latest installment. i see on youtube that the average viewership of these things is slowly decreasing with each episode. when nobody is left who watches them but me, i''ll stop. until then, MORE VBLOGZORZ!
Skipable if you are not interested in re-thinking Christan Theology in the 21st century.
This one is much longer than I wanted it to be, but I spent the whole evening getting it down to this, and so here it is. Part 2 covers why I think Ecclesthetics might be an interesting topic of conversation.
For those of you who know me from the world of high technology, bear with me, videos on the subject of software and technology are coming. I just need to get a few of these on the topic of faith in the post post post modern era done first.
Today I want to introduce a series, and I will leave it to the always brilliant and entertaining Michael Toy to introduce the series.
so, a few days ago a guy is riding in his toyota, and the car goes insane. it starts accelerating with no help from him. he steps on the brakes, nothing happens. he eventually stops the car by using the emergency brake, and gets out, and toyota scoops up the car to figure out what happened.
reading an account of their findings so far, toyota is mystified, and even hinting that maybe the driver was wrong about what happened. they come off sounding kind of evil, like they are trying to deny the obvious.
in software development, we see this all the time. someone reports a problem, and we absolutely cannot reproduce it. we file it in the "users are stupid" file. we don't know which stupid thing they did but can't remember, and we don't care, but we know that whatever they did, it was that stupid thing which was the problem, and not an actual bug, since we can't reproduce the problem.
eventually though, if you are wrong, you will notice that the "users are stupid" file is getting kind of full. then you have to pick up all those reports and move them into the "programmers are arrogant and blind" file. when you make this switch, you are now asking yourself, "what did i miss? what impossible thing is happening to make this event which i believe cannot happen, which i cannot cause to happen, happen over and over again when other people use my software."
this is most likely what is happening in the toyota sudden acceleration problem.
in the world where there are lawyers, things get weird. because while toyota knows there is a problem, but doesn't take action, there is a horrible liability monster. in this case, the liability monster was so big, that it was cheaper to replace millions of gas pedals than it was to admit that they are still looking for the real cause.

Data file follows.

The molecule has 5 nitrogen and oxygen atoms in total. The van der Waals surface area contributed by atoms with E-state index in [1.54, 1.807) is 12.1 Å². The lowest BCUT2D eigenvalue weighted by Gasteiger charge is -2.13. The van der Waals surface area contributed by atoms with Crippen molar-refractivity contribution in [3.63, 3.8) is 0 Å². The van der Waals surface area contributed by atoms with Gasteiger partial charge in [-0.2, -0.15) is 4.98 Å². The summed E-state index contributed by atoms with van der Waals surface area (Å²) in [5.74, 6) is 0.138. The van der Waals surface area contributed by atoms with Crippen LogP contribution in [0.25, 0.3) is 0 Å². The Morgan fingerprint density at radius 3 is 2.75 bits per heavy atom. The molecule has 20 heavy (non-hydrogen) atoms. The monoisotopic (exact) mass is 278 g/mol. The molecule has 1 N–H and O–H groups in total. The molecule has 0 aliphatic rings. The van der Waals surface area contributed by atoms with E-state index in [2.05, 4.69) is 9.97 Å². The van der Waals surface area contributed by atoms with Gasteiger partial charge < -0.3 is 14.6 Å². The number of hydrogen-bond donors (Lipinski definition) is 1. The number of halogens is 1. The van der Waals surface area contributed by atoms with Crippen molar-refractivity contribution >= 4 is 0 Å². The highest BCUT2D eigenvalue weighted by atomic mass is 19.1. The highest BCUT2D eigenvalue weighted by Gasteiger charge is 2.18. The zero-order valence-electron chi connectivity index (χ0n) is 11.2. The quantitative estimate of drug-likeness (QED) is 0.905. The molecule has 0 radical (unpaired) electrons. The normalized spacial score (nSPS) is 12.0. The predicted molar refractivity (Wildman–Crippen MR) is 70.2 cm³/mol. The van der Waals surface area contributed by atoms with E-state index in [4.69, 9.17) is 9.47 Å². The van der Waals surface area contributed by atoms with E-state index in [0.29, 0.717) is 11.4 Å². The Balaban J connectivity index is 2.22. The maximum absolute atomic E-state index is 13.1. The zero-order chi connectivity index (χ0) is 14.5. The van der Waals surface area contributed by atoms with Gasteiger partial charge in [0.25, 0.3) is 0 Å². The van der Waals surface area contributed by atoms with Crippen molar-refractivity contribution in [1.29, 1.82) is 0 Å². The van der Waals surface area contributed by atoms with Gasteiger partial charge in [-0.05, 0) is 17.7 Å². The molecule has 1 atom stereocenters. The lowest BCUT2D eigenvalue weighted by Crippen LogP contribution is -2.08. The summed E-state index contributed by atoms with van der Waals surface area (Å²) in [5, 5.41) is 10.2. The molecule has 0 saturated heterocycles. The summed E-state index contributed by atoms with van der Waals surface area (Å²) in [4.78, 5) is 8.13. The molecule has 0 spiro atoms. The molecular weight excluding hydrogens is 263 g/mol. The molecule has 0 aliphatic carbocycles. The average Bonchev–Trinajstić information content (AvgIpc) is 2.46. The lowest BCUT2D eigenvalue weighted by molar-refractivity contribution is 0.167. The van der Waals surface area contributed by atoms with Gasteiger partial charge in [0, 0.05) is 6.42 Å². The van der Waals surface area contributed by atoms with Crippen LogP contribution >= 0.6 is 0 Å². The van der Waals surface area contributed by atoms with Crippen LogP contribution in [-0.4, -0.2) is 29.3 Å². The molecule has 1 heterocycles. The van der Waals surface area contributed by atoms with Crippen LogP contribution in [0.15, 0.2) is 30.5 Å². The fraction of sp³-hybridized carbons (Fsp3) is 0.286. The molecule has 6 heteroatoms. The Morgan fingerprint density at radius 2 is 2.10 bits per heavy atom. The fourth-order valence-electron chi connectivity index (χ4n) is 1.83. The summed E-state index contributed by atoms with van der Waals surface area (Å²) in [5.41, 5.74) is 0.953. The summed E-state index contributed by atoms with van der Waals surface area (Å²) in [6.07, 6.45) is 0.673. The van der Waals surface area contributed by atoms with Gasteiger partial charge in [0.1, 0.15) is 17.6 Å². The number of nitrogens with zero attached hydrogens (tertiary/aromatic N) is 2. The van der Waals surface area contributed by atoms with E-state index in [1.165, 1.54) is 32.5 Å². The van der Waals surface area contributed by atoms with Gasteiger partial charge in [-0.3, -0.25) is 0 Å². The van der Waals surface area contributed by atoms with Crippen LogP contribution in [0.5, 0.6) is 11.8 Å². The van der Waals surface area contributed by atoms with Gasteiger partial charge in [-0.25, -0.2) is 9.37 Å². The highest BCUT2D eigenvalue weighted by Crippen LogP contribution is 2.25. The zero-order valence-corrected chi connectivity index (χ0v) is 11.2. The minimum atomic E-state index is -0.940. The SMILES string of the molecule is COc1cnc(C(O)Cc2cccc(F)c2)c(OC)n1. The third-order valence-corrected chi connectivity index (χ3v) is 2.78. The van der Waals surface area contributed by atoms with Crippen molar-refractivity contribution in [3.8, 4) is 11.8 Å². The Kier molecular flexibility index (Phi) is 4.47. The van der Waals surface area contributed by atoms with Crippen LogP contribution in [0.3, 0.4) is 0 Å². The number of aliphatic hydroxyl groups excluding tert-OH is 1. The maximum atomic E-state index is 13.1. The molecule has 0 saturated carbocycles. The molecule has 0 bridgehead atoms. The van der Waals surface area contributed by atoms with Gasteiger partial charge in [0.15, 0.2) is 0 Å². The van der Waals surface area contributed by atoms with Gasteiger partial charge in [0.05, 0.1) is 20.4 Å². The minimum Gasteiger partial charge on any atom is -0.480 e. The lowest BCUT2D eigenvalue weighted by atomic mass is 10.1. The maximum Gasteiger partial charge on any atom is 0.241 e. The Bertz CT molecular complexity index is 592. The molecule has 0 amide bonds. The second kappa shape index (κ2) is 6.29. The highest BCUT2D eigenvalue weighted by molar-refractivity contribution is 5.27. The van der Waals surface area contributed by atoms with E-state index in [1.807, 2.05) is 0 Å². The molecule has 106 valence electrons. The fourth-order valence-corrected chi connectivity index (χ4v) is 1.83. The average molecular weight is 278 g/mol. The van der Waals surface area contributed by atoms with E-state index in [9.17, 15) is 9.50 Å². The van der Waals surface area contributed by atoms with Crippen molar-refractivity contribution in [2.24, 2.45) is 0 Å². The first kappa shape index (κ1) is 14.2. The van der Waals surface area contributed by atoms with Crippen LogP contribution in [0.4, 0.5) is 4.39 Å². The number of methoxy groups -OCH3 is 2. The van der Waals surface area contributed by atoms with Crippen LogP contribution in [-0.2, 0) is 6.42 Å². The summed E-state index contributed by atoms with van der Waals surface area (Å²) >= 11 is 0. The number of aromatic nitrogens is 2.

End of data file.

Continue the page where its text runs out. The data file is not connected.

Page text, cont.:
right now, it is in toyota's best interest to stonewall the press, and act like they are trying to sweep everything under the rug. because if they say "we think that there is a lurking problem in our cars which causes a very small number of them to accelerate suddenly, but we have no idea what it is", that is like walking down main street with a "please sue me" sign taped to their back. so in this case, our legal system prevents us from knowing what is really going on.
today i was in church and the topic was the first of a several week series leading into easter. the theme tying the series together was color. each week would center around a concept and a color. week one is the color white.
white is the color of purity, of chastity, of holiness, of redemption, the color of jesus. true, we do find many of those images in culture and literature, but no mention that in the ears of many, white is the color of privilege, of blindness and injustice.
is church a space where we should be able to say the word "white" and assume that it is ok that we are talking about a particular spectral property of light, and not about human relationships?
is church a place where we avoid using metaphors of color, for fear of touching on subjects that are uncomfortable or controversial?
is church a place where we can use a series of colors as a sermon theme, and somehow bring healing and redemptive power to bear on the way that mentions of color tend to divide us.
in sequences like this, the third choice is always supposed to be the "right" choice. i am actually happy with people who choose either of the three. however, sitting through the sermon helped me to realize that i am pretty interested in figuring out what choice three looks like.